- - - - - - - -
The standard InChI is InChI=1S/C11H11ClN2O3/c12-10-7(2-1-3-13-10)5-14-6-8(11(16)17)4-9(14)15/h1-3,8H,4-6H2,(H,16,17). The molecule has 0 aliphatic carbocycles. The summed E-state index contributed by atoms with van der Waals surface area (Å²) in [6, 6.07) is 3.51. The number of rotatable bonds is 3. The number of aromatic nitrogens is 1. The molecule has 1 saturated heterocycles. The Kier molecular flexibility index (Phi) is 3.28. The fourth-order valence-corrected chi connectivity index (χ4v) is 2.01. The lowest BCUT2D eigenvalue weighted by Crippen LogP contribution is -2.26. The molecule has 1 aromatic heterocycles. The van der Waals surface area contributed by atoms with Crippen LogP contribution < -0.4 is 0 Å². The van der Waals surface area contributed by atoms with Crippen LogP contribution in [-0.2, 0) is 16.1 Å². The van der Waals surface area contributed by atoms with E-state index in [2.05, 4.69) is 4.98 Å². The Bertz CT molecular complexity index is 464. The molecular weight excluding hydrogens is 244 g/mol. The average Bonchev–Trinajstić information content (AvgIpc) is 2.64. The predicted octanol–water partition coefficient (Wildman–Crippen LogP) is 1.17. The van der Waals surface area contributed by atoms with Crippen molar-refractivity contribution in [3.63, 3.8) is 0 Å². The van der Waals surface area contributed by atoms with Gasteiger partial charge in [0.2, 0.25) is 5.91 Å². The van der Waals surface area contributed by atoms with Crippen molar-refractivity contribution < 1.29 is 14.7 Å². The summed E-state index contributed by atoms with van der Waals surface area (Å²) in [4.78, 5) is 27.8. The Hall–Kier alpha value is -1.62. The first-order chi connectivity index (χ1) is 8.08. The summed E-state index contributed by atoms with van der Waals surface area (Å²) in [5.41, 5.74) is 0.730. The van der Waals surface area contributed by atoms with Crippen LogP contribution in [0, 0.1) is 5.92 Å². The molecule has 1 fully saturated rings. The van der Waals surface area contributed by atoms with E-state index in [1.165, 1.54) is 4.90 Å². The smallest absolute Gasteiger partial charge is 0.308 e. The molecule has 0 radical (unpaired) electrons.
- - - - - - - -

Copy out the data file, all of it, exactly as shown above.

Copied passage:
The standard InChI is InChI=1S/C11H11ClN2O3/c12-10-7(2-1-3-13-10)5-14-6-8(11(16)17)4-9(14)15/h1-3,8H,4-6H2,(H,16,17). The molecule has 0 aliphatic carbocycles. The summed E-state index contributed by atoms with van der Waals surface area (Å²) in [6, 6.07) is 3.51. The number of rotatable bonds is 3. The number of aromatic nitrogens is 1. The molecule has 1 saturated heterocycles. The Kier molecular flexibility index (Phi) is 3.28. The fourth-order valence-corrected chi connectivity index (χ4v) is 2.01. The lowest BCUT2D eigenvalue weighted by Crippen LogP contribution is -2.26. The molecule has 1 aromatic heterocycles. The van der Waals surface area contributed by atoms with Crippen LogP contribution < -0.4 is 0 Å². The van der Waals surface area contributed by atoms with Crippen LogP contribution in [-0.2, 0) is 16.1 Å². The van der Waals surface area contributed by atoms with E-state index in [2.05, 4.69) is 4.98 Å². The Bertz CT molecular complexity index is 464. The molecular weight excluding hydrogens is 244 g/mol. The average Bonchev–Trinajstić information content (AvgIpc) is 2.64. The predicted octanol–water partition coefficient (Wildman–Crippen LogP) is 1.17. The van der Waals surface area contributed by atoms with Crippen molar-refractivity contribution in [3.63, 3.8) is 0 Å². The van der Waals surface area contributed by atoms with Gasteiger partial charge in [0.2, 0.25) is 5.91 Å². The van der Waals surface area contributed by atoms with Crippen molar-refractivity contribution < 1.29 is 14.7 Å². The summed E-state index contributed by atoms with van der Waals surface area (Å²) in [4.78, 5) is 27.8. The Hall–Kier alpha value is -1.62. The first-order chi connectivity index (χ1) is 8.08. The summed E-state index contributed by atoms with van der Waals surface area (Å²) in [5.41, 5.74) is 0.730. The van der Waals surface area contributed by atoms with Crippen LogP contribution in [0, 0.1) is 5.92 Å². The molecule has 1 fully saturated rings. The van der Waals surface area contributed by atoms with E-state index in [1.165, 1.54) is 4.90 Å². The smallest absolute Gasteiger partial charge is 0.308 e. The molecule has 0 radical (unpaired) electrons.